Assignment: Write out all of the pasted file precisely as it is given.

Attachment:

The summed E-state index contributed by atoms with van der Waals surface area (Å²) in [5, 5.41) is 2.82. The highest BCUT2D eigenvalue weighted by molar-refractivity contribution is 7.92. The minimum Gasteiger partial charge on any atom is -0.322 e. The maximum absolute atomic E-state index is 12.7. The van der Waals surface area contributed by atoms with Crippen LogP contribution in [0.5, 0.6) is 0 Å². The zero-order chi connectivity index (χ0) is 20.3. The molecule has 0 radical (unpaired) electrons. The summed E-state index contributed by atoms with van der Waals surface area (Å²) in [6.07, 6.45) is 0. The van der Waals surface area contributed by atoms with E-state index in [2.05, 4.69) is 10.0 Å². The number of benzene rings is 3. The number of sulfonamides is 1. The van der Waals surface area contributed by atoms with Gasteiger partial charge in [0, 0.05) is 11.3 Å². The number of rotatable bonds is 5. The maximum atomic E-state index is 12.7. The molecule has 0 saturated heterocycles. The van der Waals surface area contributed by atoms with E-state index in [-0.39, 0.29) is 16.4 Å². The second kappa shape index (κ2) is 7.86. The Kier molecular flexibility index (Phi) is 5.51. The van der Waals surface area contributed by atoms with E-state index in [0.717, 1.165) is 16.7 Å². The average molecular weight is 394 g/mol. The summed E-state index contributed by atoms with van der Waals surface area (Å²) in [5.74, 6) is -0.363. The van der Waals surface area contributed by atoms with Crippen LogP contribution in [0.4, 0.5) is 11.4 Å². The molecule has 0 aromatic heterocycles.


The summed E-state index contributed by atoms with van der Waals surface area (Å²) in [5, 5.41) is 2.82. The highest BCUT2D eigenvalue weighted by molar-refractivity contribution is 7.92. The minimum Gasteiger partial charge on any atom is -0.322 e. The maximum absolute atomic E-state index is 12.7. The van der Waals surface area contributed by atoms with Crippen LogP contribution in [0.5, 0.6) is 0 Å². The zero-order chi connectivity index (χ0) is 20.3. The molecule has 0 radical (unpaired) electrons. The summed E-state index contributed by atoms with van der Waals surface area (Å²) in [6.07, 6.45) is 0. The van der Waals surface area contributed by atoms with E-state index in [2.05, 4.69) is 10.0 Å². The number of benzene rings is 3. The number of sulfonamides is 1. The van der Waals surface area contributed by atoms with Gasteiger partial charge in [0, 0.05) is 11.3 Å². The number of rotatable bonds is 5. The maximum atomic E-state index is 12.7. The molecule has 0 saturated heterocycles. The van der Waals surface area contributed by atoms with E-state index in [-0.39, 0.29) is 16.4 Å². The second kappa shape index (κ2) is 7.86. The Kier molecular flexibility index (Phi) is 5.51. The van der Waals surface area contributed by atoms with E-state index in [0.717, 1.165) is 16.7 Å². The average molecular weight is 394 g/mol. The summed E-state index contributed by atoms with van der Waals surface area (Å²) in [5.74, 6) is -0.363. The van der Waals surface area contributed by atoms with Crippen LogP contribution in [0.4, 0.5) is 11.4 Å². The molecule has 0 aromatic heterocycles.